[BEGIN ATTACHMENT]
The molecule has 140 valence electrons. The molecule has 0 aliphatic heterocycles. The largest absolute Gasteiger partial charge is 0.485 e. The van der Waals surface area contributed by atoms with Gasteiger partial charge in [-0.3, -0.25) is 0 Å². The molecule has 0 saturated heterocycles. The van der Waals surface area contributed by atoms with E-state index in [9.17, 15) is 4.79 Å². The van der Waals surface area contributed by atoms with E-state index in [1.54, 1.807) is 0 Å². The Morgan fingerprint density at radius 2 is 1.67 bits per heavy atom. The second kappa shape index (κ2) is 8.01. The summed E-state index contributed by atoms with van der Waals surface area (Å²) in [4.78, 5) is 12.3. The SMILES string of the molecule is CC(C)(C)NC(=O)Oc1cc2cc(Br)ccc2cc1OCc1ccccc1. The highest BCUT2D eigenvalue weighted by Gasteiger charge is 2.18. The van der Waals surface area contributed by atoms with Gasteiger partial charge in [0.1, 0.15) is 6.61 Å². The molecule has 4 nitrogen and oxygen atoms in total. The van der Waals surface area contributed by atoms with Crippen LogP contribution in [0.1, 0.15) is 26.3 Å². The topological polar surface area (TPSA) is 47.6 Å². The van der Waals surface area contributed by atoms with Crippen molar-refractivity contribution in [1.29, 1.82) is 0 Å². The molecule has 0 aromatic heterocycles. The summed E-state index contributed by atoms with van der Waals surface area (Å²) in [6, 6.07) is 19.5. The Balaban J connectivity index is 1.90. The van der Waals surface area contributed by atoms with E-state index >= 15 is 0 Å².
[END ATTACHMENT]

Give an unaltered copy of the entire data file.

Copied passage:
The molecule has 140 valence electrons. The molecule has 0 aliphatic heterocycles. The largest absolute Gasteiger partial charge is 0.485 e. The van der Waals surface area contributed by atoms with Gasteiger partial charge in [-0.3, -0.25) is 0 Å². The molecule has 0 saturated heterocycles. The van der Waals surface area contributed by atoms with E-state index in [9.17, 15) is 4.79 Å². The van der Waals surface area contributed by atoms with E-state index in [1.54, 1.807) is 0 Å². The Morgan fingerprint density at radius 2 is 1.67 bits per heavy atom. The second kappa shape index (κ2) is 8.01. The summed E-state index contributed by atoms with van der Waals surface area (Å²) in [4.78, 5) is 12.3. The SMILES string of the molecule is CC(C)(C)NC(=O)Oc1cc2cc(Br)ccc2cc1OCc1ccccc1. The highest BCUT2D eigenvalue weighted by Gasteiger charge is 2.18. The van der Waals surface area contributed by atoms with Gasteiger partial charge in [0.1, 0.15) is 6.61 Å². The molecule has 4 nitrogen and oxygen atoms in total. The van der Waals surface area contributed by atoms with Crippen LogP contribution in [0.1, 0.15) is 26.3 Å². The topological polar surface area (TPSA) is 47.6 Å². The van der Waals surface area contributed by atoms with Crippen molar-refractivity contribution in [1.29, 1.82) is 0 Å². The molecule has 0 aromatic heterocycles. The summed E-state index contributed by atoms with van der Waals surface area (Å²) in [6, 6.07) is 19.5. The Balaban J connectivity index is 1.90. The van der Waals surface area contributed by atoms with E-state index >= 15 is 0 Å².